By Juan Ersatzman
The Knowledge of the Queen is a serial novel, debuting with chapter one in January 2016 and slated for release chapter by chapter over the coming months.
“Okay, I’m going to comment on the technological aspect of this, and not in the way you think. It’s not about any one revolutionary technology. Rather, I’m thinking about how we think about technology in general.
This discourse I’m thinking of was first brought to my attention by a professor back in the day who taught a course on the formation and development of modern society. He wasn’t a history professor — it was a geography Gen Ed. Topic of the class aside, he was a brilliant lecturer, so it was easy to forgive him the occasional polished digression into matters he didn’t know much about, and shouldn’t have spoken on authoritatively.
One of those digressions, while he was talking about the role a certain technology — to be honest, I’ve forgotten the specific item or concept — but he said that technology develops in response to demand. That the theories and materials for lots of technologies exist well before the technology itself does, but we don’t get around to building the machine until it can solve a problem for us.
That’s bullshit, and I’ll tell you why: imagine that through some miracle of scientific discovery, someone in the middle ages, or even in the first half of the twentieth century had invented modern cellphones. Do you think their business would grow or fail?
I’d wager that it would boom, because immediate, independent communication is something we’ve always wanted, throughout history.
Television? Same thing.
Most technology addresses issues we’ve had since the dawn of time, and each successive development in tech reflects a slight improvement in how we go about satisfying that need or desire.
So to say that we don’t develop technologies at the pace of the science that allows us to develop them doesn’t make any sense to me, and ‘demand developed’ doesn’t strike me as a reasonable story for why technology develops when it does.
So there’s more than one question when it comes to the relationship of tech and time.”
— Edited comments from Dr. Harold Regis, Assistant Professor of Philosophy at New York University, delivered at the 2012 Interdisciplinary Panel on Technology and Time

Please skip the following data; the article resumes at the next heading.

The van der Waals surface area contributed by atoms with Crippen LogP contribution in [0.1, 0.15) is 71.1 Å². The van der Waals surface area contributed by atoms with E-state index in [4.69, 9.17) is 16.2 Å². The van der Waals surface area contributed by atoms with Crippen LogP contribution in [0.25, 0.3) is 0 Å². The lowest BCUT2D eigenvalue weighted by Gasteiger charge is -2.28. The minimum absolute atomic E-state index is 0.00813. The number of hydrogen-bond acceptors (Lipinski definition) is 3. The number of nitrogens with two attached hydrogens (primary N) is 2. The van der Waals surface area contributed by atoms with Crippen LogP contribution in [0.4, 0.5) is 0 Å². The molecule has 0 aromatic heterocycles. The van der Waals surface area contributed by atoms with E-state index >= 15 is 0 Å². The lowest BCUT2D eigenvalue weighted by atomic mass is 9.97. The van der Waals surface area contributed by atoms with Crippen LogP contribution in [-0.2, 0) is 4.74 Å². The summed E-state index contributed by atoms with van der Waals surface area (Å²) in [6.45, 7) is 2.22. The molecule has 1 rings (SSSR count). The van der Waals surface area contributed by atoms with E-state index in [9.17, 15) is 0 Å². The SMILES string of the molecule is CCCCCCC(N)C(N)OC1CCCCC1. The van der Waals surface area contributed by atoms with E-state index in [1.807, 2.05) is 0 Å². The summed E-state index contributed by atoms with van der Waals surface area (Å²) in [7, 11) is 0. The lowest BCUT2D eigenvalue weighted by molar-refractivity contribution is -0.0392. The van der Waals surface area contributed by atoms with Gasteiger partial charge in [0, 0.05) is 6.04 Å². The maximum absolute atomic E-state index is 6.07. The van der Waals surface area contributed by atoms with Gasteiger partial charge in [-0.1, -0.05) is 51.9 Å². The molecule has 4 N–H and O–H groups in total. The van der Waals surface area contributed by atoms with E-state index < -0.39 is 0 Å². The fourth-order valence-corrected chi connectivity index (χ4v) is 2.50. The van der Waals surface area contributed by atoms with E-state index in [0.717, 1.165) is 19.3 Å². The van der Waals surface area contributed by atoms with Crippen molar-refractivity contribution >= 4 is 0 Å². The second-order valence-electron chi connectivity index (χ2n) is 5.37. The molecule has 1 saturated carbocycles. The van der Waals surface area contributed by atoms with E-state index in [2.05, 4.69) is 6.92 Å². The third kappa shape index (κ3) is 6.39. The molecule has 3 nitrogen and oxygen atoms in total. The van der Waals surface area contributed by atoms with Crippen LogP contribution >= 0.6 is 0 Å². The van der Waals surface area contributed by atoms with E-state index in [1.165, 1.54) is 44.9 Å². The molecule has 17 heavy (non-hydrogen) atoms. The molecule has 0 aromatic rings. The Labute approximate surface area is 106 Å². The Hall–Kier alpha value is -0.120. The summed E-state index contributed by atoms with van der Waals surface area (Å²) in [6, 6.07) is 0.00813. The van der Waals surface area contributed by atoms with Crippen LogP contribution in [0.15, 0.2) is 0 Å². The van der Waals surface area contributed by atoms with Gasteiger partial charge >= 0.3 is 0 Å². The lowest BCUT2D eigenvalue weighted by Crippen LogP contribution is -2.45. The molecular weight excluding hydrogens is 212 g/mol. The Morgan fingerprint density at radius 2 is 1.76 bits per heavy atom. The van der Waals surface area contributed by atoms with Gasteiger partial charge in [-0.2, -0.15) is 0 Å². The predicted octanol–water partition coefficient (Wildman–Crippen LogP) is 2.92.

“Oh, golly, oh, man, oh, heavens, oh, crumbles, oh …”
Danny kept up a steady stream of subconscious silly-swears as he twisted the steering wheel to keep the aging station wagon bouncing and rattling up the dirt-and-gravel road to Valeview.
Marigold smiled despite herself at his agitation. Danny was four years older than Marigold. His teeth were solidly into the life of his choice, he was a young father, a young farmer, and an old soul. He had inherited their late father’s even keel and solid frame, but was incapable of the old man’s gruff unflappability.
“It’ll be fine, Danny, we’ll get mom,” she said, and reached from the back seat to squeeze his shoulder through the windbreaker.
“Yeah, fine, sure,” said Danny without turning his head, “okay. Sure.”
They roared through the last sharp turn in the back-road that ran from the farms to the village, flattened against each other by the force of the turn. Settling back into place, and Marigold caught a glimpse of the parking meadow. It was overflowing with vehicles. Marigold’s throat tightened. This late in the afternoon, the parking lot was normally half full at best. Why were there still so many cars?
She was scrunched into the back seat between the prophetess and Louisa, and was wishing — for any number of reasons — that the slenderer, better-smelling Harrison hadn’t submitted meekly when the prophetess ordered him to sit up front. The prophetess’s hips were wide, and made of iron. Seemingly oblivious to Marigold’s paralyzing fear for Ma Gnowker’s welfare, she was grinning with anticipation, straining forward as if she could move the car faster by stretching her neck toward the destination. On Marigold’s right, Louisa looked relaxed, despite being folded in half between Marigold and the door. Her eyes were scanning the road ahead, but the rest of her face was motionless. The hardwood cudgel lay lightly in her hands, bouncing with the car.
Louisa noticed her gaze and smiled at Marigold.
“No worries, highness.”
Marigold nodded and did her best to breathe in deeply. The engine of the station wagon wheezed, the frame creaked, and the ancient car eased over the lip of the parking meadow, and shuddered to a stop next to the buses.